'Wolves of Wind Street' jailed for bogus boiler scheme

(L-R) Jason Cunliff, Kyle Lewis, David Alford, Darren Palmer Image copyright Other
Image caption Jason Cunliff, Kyle Lewis, David Alford and Darren Palmer were all jailed

A gang of cold callers nicknamed "The Wolves of Wind Street" have been jailed after conning hundreds of people in a bogus boiler scheme.

The four Swansea men conned customers out of £425,000 in four months.

Kyle Lewis, 30, Darren Palmer, 43, and David Alford, 33, were jailed for three years and seven months. Jason Cunliff, 42, will serve 18 months.

Judge Geraint Walters, sentencing at Swansea Crown Court, said the group deliberately targeted older people.

The men had been convicted of conspiracy to defraud at an earlier date.

Lewis, Palmer and Alford were all company directors at REC Home Audits, while Cunliff was the compliance manager.

The court heard that staff were ordered to use pressure-selling tactics to convince their elderly targets to invest between £299 and £399 in new "government scheme" boilers, which never arrived.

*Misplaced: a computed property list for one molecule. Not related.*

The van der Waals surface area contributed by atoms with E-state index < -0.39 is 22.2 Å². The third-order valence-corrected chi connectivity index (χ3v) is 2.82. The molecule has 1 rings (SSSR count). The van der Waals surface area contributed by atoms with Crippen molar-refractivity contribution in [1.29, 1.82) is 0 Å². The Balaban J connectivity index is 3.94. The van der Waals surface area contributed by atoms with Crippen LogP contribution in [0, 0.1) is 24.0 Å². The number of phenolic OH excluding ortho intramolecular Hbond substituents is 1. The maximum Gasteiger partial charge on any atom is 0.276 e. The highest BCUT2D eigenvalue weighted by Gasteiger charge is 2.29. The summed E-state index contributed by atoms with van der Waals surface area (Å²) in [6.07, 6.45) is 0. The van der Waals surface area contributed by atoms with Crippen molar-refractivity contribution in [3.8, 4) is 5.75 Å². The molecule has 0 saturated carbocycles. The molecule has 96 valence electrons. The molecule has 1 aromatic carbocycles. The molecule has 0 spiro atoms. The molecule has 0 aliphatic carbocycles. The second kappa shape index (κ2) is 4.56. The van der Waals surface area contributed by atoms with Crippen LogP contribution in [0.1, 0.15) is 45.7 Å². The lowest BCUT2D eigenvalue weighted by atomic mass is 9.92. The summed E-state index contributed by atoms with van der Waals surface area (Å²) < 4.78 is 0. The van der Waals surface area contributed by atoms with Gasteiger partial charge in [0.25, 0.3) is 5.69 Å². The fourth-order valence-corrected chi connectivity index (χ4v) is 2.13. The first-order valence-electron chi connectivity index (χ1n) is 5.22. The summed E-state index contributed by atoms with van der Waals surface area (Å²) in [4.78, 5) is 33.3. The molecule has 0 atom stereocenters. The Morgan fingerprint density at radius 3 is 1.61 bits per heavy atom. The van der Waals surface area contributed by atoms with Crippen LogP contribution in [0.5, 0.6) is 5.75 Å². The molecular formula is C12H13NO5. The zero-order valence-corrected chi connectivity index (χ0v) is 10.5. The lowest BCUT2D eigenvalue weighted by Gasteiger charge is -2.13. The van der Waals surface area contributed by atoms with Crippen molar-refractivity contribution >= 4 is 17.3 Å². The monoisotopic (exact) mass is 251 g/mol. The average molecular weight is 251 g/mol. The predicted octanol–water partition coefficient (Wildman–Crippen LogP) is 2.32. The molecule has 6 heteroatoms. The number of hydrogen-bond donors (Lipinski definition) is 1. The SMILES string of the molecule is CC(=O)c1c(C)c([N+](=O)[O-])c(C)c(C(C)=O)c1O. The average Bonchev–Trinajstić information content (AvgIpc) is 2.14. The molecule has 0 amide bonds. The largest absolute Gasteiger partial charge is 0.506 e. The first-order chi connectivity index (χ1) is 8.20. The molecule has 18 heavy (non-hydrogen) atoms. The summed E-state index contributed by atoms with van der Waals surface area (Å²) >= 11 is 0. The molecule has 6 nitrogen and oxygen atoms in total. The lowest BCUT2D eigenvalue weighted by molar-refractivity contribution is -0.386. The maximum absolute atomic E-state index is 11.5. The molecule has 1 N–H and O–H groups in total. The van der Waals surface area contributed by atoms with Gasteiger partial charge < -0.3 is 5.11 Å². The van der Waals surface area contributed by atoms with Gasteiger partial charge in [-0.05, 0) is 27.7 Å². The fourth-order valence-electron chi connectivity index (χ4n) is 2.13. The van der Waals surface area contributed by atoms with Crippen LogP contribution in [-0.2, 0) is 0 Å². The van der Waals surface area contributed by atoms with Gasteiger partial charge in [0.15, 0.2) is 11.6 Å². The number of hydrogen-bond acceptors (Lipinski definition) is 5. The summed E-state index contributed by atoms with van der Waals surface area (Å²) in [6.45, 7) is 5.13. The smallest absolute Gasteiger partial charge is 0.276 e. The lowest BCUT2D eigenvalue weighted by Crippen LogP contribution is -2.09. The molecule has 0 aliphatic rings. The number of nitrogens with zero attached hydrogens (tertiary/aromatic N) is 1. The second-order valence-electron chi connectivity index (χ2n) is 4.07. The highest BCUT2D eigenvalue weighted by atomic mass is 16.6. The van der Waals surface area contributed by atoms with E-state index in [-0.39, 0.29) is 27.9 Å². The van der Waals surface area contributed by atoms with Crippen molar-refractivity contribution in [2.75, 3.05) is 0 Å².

In text messages they referred to their victims as "pension-rich suckers," and spent the money they took from them on a "champagne lifestyle", buying sports cars and drugs.

The group nicknamed themselves the "Wolves of Wind Street" after corrupt bankers from the film The Wolf of Wall Street.

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Media captionCCTV captured the behaviour of staff members

Lee Reynolds QC, prosecuting, said that customers were told they would receive a "free boiler" from a government scheme that "did not exist".

In reality, all they got for their £299 was an energy survey of their house, which would have cost about £30, the court heard.

He said the gang had inspired an "unprecedented" number of complaints to Trading Standards from customers, who were mainly based in Wales.

CCTV obtained during a four-year investigation by Trading Standards showed staff shouting about how they were motivated by "money" during training drills.

The court heard the gang was looking to expand into PPI cold calling when their officers were raided by Trading Standards officers in July 2015.

Judge Walters said the group had deliberately targeted older people, who were viewed as softer targets, and "got a taste of the high life".

He said: "Your sales team showed themselves to be shamelessly untruthful, but were very good at getting customers to part with their money."

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